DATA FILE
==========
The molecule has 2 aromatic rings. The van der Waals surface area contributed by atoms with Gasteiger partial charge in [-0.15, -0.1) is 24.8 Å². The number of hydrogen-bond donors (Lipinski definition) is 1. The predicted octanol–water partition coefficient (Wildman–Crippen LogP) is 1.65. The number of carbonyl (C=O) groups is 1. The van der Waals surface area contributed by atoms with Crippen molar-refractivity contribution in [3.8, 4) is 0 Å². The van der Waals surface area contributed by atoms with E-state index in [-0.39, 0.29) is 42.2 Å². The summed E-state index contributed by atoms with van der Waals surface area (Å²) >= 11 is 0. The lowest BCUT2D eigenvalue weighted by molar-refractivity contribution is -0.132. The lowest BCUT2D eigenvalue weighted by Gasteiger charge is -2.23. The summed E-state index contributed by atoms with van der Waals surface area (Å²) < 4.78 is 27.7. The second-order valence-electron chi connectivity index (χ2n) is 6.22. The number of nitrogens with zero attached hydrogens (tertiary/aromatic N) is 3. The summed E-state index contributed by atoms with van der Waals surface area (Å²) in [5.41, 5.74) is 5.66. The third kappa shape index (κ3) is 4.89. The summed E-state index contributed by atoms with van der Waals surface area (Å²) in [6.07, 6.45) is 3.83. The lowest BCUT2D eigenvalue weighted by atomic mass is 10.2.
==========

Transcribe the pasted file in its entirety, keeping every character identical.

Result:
The molecule has 2 aromatic rings. The van der Waals surface area contributed by atoms with Gasteiger partial charge in [-0.15, -0.1) is 24.8 Å². The number of hydrogen-bond donors (Lipinski definition) is 1. The predicted octanol–water partition coefficient (Wildman–Crippen LogP) is 1.65. The number of carbonyl (C=O) groups is 1. The van der Waals surface area contributed by atoms with Crippen molar-refractivity contribution in [3.8, 4) is 0 Å². The van der Waals surface area contributed by atoms with E-state index in [-0.39, 0.29) is 42.2 Å². The summed E-state index contributed by atoms with van der Waals surface area (Å²) >= 11 is 0. The lowest BCUT2D eigenvalue weighted by molar-refractivity contribution is -0.132. The lowest BCUT2D eigenvalue weighted by Gasteiger charge is -2.23. The summed E-state index contributed by atoms with van der Waals surface area (Å²) < 4.78 is 27.7. The second-order valence-electron chi connectivity index (χ2n) is 6.22. The number of nitrogens with zero attached hydrogens (tertiary/aromatic N) is 3. The summed E-state index contributed by atoms with van der Waals surface area (Å²) in [5.41, 5.74) is 5.66. The third kappa shape index (κ3) is 4.89. The summed E-state index contributed by atoms with van der Waals surface area (Å²) in [6.07, 6.45) is 3.83. The lowest BCUT2D eigenvalue weighted by atomic mass is 10.2.